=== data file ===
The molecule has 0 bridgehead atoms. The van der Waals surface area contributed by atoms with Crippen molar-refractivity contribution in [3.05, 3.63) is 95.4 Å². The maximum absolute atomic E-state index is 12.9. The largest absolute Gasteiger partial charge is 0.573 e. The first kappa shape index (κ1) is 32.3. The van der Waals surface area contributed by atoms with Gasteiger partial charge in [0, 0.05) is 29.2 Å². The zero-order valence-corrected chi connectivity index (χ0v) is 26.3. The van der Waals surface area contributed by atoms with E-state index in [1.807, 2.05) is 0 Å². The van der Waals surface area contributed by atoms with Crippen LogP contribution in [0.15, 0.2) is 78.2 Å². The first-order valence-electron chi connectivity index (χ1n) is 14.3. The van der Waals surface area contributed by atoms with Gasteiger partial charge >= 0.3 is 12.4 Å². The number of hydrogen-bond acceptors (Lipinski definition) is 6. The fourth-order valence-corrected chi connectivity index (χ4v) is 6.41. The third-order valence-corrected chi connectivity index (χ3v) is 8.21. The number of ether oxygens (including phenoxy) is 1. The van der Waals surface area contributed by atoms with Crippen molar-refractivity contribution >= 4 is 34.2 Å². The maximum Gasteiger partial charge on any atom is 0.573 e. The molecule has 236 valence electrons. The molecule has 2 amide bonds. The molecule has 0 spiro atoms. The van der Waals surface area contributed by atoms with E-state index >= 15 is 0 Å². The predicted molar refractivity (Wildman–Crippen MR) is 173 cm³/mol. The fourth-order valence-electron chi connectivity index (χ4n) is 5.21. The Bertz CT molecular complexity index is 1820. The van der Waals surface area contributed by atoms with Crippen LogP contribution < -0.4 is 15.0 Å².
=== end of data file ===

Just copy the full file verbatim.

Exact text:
The molecule has 0 bridgehead atoms. The van der Waals surface area contributed by atoms with Crippen molar-refractivity contribution in [3.05, 3.63) is 95.4 Å². The maximum absolute atomic E-state index is 12.9. The largest absolute Gasteiger partial charge is 0.573 e. The first kappa shape index (κ1) is 32.3. The van der Waals surface area contributed by atoms with Gasteiger partial charge in [0, 0.05) is 29.2 Å². The zero-order valence-corrected chi connectivity index (χ0v) is 26.3. The van der Waals surface area contributed by atoms with E-state index in [1.807, 2.05) is 0 Å². The van der Waals surface area contributed by atoms with Crippen LogP contribution in [0.15, 0.2) is 78.2 Å². The first-order valence-electron chi connectivity index (χ1n) is 14.3. The van der Waals surface area contributed by atoms with Gasteiger partial charge >= 0.3 is 12.4 Å². The number of hydrogen-bond acceptors (Lipinski definition) is 6. The fourth-order valence-corrected chi connectivity index (χ4v) is 6.41. The third-order valence-corrected chi connectivity index (χ3v) is 8.21. The number of ether oxygens (including phenoxy) is 1. The van der Waals surface area contributed by atoms with Crippen molar-refractivity contribution >= 4 is 34.2 Å². The maximum Gasteiger partial charge on any atom is 0.573 e. The molecule has 236 valence electrons. The molecule has 2 amide bonds. The molecule has 0 spiro atoms. The van der Waals surface area contributed by atoms with E-state index >= 15 is 0 Å². The predicted molar refractivity (Wildman–Crippen MR) is 173 cm³/mol. The fourth-order valence-electron chi connectivity index (χ4n) is 5.21. The Bertz CT molecular complexity index is 1820. The van der Waals surface area contributed by atoms with Crippen LogP contribution < -0.4 is 15.0 Å².